The war against the Ottomans, on Gallipoli, in Palestine and in Mesopotamia was a major enterprise for the Allies with important long-term geo-political consequences. The absence of a Turkish perspective, written in English, represents a huge gap in the historiography of the First World War. This timely collection of wide-ranging essays on the campaign, drawing on Turkish sources and written by experts in the field, addresses this gap. Scholars employ archival documents from the Turkish General Staff, diaries and letters of Turkish soldiers, Ottoman journals and newspapers published during the campaign, and recent academic literature by Turkish scholars to reveal a different perspective on the campaign, which should breathe new life into English-language historiography on this crucial series of events.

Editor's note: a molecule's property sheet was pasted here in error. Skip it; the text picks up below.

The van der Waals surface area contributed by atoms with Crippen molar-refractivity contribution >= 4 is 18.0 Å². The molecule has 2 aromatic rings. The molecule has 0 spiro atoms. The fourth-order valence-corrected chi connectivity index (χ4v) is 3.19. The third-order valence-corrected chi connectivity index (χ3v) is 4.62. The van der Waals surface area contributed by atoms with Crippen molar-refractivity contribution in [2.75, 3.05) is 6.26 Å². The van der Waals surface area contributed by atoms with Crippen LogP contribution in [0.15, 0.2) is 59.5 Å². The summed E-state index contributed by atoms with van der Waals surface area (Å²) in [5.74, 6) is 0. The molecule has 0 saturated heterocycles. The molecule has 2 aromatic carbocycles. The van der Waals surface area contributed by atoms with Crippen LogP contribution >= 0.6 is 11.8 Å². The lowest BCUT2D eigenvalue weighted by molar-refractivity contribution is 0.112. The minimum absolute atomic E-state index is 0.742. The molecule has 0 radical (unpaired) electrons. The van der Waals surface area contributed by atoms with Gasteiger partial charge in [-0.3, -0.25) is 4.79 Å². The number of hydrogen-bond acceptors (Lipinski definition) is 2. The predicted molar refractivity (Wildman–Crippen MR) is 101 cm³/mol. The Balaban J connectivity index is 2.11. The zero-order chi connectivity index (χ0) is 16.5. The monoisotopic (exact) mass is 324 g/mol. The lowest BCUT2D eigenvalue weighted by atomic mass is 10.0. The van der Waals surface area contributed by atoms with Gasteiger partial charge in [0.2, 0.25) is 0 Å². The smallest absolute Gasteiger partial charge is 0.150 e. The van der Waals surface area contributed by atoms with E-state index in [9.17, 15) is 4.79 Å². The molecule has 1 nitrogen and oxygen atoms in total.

1.Introduction (Robert Johnson and Metin Gürcan) 2. Contested Historiography: Allied Perspectives on the Gallipoli Campaign (Robert Johnson) 3. A Critique of the Defence Plans in the Gallipoli Battles: Limon von Sanders, Turkish Commanders and the Conduct of Operations (Ferhat Çalışkan) 4. Taking the Initiative at the Tactical Level in the Gallipoli Campaign and Its Effects (Hasan Tahsin Vanlı) 5. Ottoman Defences and Allied Naval Operations in the Çanakkale Straits (Hilmi Kendircioğlu) 6. The Çanakkale Naval Battles in Turkish Official Records (Hülya Toker) 7. Talking to Hearts and Minds: Influencing Strategies in the Gallipoli Campaign (Metin Gürcan) 8. Recognising the Other: Contested Identities at Gallipoli (Alev Karaduman) 9. The Meaning of Gallipoli in Turkish National Identity (Mehmet Akif Okur) 10. Contemporary Turkish Perceptions of the Gallipoli Campaign (Kahraman Şakul) 11. Reflections on the Gallipoli Campaign in Turkish Literature (Şafak Horzum)